Your friends drink but never develop an addiction. You know people who can casually use marijuana and other drugs but never really seem to develop an addiction to it. You may know that you do have one. You’re afraid to get help, though, because of addiction stigmas. There are numerous stigmas of addiction that can cause you to fear getting help. Yet, at TruHealing Centers, we encourage you to overcome those limited thoughts and achieve better recovery.
What Are Common Addiction Stigmas?
Learning about the stigmas of addiction can help you to see how wrong they are. Until a person lives in your addiction or tries to manage your cravings and withdrawal symptoms, they cannot understand what addiction really is. Take a look at some of the most common addiction stigmas and why they are wrong.
- Not being able to hold your liquor means you’re weak.
- Your addiction means you just don’t want to get healthy and live a sober life.
- Using drugs means you can just take advantage of the symptom.
- Addiction is easy to stop. You just need to stop using.
- Addiction is a disgrace to the family.
What other stigmas of addiction do you face? What does that do to you knowing that you need drug and alcohol addiction treatment?
How Can You Overcome or Reduce the Stigmas of Addiction?
While you cannot change other people’s minds, you can take action to help improve some of these stigmas yourself. It starts with helping to educate people about what addiction really is. It’s a disease that, like any other, needs professional treatment to overcome. It is also important for you to talk about what you’re going through to others who may have an addiction so they know they are not limited, weak, or otherwise a disgrace.
It’s also essential to get an education about what addiction is so you can help others to prevent it. Many times, people start using drugs and alcohol because of stigmas as well. For example, they may not want to feel weak in front of friends, or they may feel they can use alcohol because everyone else is. Yet, that could be the start of an addiction. Education can help to avoid this.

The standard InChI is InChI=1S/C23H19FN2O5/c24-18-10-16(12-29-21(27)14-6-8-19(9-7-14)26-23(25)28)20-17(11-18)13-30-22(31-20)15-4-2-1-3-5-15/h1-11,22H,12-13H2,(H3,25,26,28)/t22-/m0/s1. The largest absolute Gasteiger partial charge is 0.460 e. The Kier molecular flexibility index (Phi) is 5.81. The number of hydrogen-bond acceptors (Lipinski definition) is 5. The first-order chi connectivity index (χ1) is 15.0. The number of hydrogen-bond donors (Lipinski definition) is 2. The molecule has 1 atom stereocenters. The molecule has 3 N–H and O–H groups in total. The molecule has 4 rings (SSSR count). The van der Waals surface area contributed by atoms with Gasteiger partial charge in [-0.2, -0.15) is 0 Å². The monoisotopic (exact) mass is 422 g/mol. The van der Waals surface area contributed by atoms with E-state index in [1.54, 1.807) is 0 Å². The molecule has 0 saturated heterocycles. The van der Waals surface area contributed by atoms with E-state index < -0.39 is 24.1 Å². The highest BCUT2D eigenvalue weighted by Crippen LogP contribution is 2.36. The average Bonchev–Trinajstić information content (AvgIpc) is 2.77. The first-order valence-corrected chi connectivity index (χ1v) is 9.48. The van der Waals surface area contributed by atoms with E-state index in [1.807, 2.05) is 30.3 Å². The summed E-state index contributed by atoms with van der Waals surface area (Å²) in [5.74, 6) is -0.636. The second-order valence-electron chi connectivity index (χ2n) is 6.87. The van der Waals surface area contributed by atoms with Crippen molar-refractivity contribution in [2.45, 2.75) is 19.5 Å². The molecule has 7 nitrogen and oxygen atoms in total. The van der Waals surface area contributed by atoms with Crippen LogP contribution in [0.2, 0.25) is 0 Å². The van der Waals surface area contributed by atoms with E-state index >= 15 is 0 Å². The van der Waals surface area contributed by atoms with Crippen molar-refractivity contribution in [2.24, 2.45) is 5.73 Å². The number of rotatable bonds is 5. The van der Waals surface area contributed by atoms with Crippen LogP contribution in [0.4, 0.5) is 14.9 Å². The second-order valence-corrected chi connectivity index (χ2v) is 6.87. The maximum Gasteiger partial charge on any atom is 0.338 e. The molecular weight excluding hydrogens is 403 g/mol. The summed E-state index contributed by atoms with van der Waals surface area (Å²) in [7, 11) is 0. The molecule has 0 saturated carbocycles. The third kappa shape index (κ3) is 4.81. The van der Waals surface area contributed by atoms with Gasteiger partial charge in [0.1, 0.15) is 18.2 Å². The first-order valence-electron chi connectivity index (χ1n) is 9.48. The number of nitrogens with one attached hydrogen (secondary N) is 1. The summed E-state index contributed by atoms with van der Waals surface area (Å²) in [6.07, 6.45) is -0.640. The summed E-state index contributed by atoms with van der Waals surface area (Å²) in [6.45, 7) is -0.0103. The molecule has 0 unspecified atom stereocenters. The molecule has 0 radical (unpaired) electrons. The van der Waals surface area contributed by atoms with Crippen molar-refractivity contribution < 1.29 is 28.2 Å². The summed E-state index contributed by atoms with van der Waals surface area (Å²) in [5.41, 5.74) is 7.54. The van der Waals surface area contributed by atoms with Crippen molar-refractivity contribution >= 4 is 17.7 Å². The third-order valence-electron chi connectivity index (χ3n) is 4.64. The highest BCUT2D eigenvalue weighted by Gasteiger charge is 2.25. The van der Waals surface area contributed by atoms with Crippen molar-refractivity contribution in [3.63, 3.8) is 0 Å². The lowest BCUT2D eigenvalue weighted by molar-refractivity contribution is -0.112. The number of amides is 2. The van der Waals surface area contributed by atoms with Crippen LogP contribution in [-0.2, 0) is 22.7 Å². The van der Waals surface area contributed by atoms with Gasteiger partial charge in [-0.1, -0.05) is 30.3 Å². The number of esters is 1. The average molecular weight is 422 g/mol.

It’s also crucial to control the words and phrases used. When you use terms such as “druggie” or “user” when speaking of a person with addiction, that’s discrimination and derogatory. It also perpetuates an image that a person who has an addiction has the ability to control and choose what’s happening to them.
Getting Help for Yourself for Addiction Is Powerful
As you face these addiction stigmas, remember that your health is your responsibility. You know what you’re facing and the challenges that come with it. You also recognize just how essential addiction recovery is. When you take the time to get help for your addiction, you’re changing the course of your life. That in itself is empowering for other people who have an addiction as well.
Take the time to reach out to our team. Let us help you to find the right way forward so you can start healing and overcoming these limitations:
- Drug and alcohol detox
- Residential addiction treatment
- Partial hospitalization programs
- Intensive outpatient program
- Outpatient treatment programs
- Community housing services
Invest in Your Future – Turn to TruHealing Centers for Immediate Help
Addiction stigmas do not have to limit your ability to get help and overcome your dependence on drugs or alcohol. If you are facing the stigmas of addiction and wondering if you can get help and really overcome these challenges, we invite you to connect with our team at TruHealing Centers online or by calling [Direct]. Addiction is real, but therapy is even more effective.